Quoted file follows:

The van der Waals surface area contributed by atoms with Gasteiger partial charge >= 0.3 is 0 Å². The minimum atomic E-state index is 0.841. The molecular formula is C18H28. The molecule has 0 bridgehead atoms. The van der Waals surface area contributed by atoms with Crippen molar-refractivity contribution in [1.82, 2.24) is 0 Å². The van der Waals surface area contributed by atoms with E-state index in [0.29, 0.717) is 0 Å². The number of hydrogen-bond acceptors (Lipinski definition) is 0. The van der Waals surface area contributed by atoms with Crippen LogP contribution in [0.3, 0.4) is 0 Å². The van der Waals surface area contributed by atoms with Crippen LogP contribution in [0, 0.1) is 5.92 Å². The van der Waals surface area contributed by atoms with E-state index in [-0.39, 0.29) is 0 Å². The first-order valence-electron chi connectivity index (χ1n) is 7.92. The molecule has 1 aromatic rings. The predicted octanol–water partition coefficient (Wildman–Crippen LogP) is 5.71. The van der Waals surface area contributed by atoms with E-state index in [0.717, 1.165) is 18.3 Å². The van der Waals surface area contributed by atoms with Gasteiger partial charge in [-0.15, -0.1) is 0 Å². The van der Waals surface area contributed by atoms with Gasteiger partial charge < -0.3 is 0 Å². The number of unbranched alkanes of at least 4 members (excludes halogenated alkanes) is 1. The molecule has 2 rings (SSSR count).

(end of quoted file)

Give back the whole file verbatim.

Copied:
The van der Waals surface area contributed by atoms with Gasteiger partial charge >= 0.3 is 0 Å². The minimum atomic E-state index is 0.841. The molecular formula is C18H28. The molecule has 0 bridgehead atoms. The van der Waals surface area contributed by atoms with Crippen molar-refractivity contribution in [1.82, 2.24) is 0 Å². The van der Waals surface area contributed by atoms with E-state index in [0.29, 0.717) is 0 Å². The number of hydrogen-bond acceptors (Lipinski definition) is 0. The van der Waals surface area contributed by atoms with Crippen LogP contribution in [0.3, 0.4) is 0 Å². The van der Waals surface area contributed by atoms with Crippen LogP contribution in [0, 0.1) is 5.92 Å². The van der Waals surface area contributed by atoms with E-state index in [-0.39, 0.29) is 0 Å². The first-order valence-electron chi connectivity index (χ1n) is 7.92. The molecule has 1 aromatic rings. The predicted octanol–water partition coefficient (Wildman–Crippen LogP) is 5.71. The van der Waals surface area contributed by atoms with E-state index in [0.717, 1.165) is 18.3 Å². The van der Waals surface area contributed by atoms with Gasteiger partial charge in [-0.15, -0.1) is 0 Å². The van der Waals surface area contributed by atoms with Gasteiger partial charge < -0.3 is 0 Å². The number of unbranched alkanes of at least 4 members (excludes halogenated alkanes) is 1. The molecule has 2 rings (SSSR count).